A few hundred protesters gathered in Coney Island on June 12 to march against police brutality — saying that they frequently witness cops along the People’s Playground use excessive force.
“The police, they have a tendency to abuse their authority,” said Coney Islander Justin Sterling, a member of a local charitable group called Good Brotha, who said he’s experienced unfair policing himself. “Being stopped [when I’m] not doing nothing, at times going to work.”
Marchers — led by local officials and several neighborhood groups — met for a rally at Asser Levy Park before heading to the Riegelmann Boardwalk and marching down to W. 30th Street. Attendees carried signs in support of the Black Lives Matter movement and chanted George Floyd’s and Breonna Taylor’s names as they marched.
The Friday afternoon protest — the first as of late in the southern Brooklyn community — comes on the heels of countless demonstrations citywide, and mirrored those taking place across the globe in wake of Floyd’s killing. Most attendees were residents of Coney Island, a largely Black community, who said that they are fed up with the police department’s treatment of Black people.
“Coney Island, they don’t stand up themselves, that’s why I put up a poster. Everybody needs to be out here,” said resident Monique Thompson, adding that the police killing of George Floyd resonated throughout the community. “This happened in Minneapolis, but you felt that pain right here in Coney Island.”
Just two weeks ago, Thompson said her daughter was violently stopped on the peninsula for failing to adequately social distance herself.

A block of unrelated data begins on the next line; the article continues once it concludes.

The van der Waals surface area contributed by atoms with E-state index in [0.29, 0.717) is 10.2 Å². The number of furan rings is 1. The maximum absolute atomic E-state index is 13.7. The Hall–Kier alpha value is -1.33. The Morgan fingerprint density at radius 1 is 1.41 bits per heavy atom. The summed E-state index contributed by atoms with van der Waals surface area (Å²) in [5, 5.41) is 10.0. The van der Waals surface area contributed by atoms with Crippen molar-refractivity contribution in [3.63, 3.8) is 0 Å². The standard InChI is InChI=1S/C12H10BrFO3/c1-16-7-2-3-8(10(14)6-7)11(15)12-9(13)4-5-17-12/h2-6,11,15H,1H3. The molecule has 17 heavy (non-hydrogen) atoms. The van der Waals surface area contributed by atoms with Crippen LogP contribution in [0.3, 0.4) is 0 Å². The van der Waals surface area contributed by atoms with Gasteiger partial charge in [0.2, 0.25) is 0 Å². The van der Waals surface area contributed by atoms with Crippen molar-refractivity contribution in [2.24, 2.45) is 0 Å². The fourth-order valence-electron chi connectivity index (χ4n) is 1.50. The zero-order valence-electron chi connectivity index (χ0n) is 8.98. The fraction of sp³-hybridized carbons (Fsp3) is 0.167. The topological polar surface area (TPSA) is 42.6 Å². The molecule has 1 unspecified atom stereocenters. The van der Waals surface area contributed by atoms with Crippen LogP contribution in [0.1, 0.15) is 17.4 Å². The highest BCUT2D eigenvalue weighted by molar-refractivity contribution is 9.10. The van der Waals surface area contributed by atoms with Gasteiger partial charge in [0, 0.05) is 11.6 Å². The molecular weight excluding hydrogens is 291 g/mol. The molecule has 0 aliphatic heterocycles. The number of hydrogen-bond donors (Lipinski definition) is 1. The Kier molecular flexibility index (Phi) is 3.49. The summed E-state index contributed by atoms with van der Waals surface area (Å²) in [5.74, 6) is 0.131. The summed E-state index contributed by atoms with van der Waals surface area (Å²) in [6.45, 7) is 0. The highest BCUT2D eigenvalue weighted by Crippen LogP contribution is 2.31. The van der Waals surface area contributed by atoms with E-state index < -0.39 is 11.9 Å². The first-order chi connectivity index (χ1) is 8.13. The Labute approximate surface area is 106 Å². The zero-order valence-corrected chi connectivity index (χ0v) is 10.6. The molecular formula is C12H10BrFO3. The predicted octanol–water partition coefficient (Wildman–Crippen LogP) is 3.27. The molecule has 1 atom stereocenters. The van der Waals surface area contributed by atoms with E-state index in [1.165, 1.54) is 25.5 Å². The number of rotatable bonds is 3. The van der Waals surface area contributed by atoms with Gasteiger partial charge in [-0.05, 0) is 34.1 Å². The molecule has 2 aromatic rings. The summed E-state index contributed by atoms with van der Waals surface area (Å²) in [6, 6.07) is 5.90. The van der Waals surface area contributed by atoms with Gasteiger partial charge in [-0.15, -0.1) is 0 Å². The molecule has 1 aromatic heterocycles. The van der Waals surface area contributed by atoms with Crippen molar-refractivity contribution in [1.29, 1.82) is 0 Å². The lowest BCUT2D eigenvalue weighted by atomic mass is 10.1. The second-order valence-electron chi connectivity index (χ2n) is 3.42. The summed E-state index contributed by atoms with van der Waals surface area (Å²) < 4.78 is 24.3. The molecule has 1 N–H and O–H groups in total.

“About 50 police officers jumped on my daughter,” she said. “There’s too much excessive force going on and it has to stop.”
Throughout the protest, leaders chanted, “More neighbors, less strangers” — a call for Coney Islanders to overcome their ethnic divisions to denounce police violence, according to the protest’s lead organizer.
“I was hurt that my community is so divided that we would sit back and allow this momentum to continue and not add fuel onto it,” said Moses Sesay, a 29-year-old Sierra Leone native who grew up in Coney Island. “So when I did this there was only one goal for me, and it was to stop being strangers.”
After turning onto W. 30th Street, protesters headed back to Asser Levy Park via Mermaid Avenue where organizers, local leaders, and elected officials spoke.
“We have been waiting for equal rights under the law for 400 years,” said Assemblywoman Mathylde Frontus, who first spoke during the march on the boardwalk. “I’m so sorry that it took [George Floyd’s] death for people all around the world to now stand in unison and say that enough is enough.”
Area Councilman Mark Treyger, who also spoke, later called the demonstration “a beautiful mosaic of support from across Southern Brooklyn.” The former teacher credited Sesay, a Liberation High School graduate, for his leadership. “As a teacher, I always believed our young people will lead the way,” the pol tweeted.
During the rally, Sesay honored a 60th Precinct police officer and friend of the protesters with a gold medal. The gesture, he said, was meant to honor the officer’s commitment to enacting change within the department and encourage other anti-racist police officers to call out their racist co-workers.
“I wanted to honor that police officer for doing the right thing,” Sesay said. “To the good officers: recognize that these bad apples are dirtying the batch … We need these good officers to stand with us.”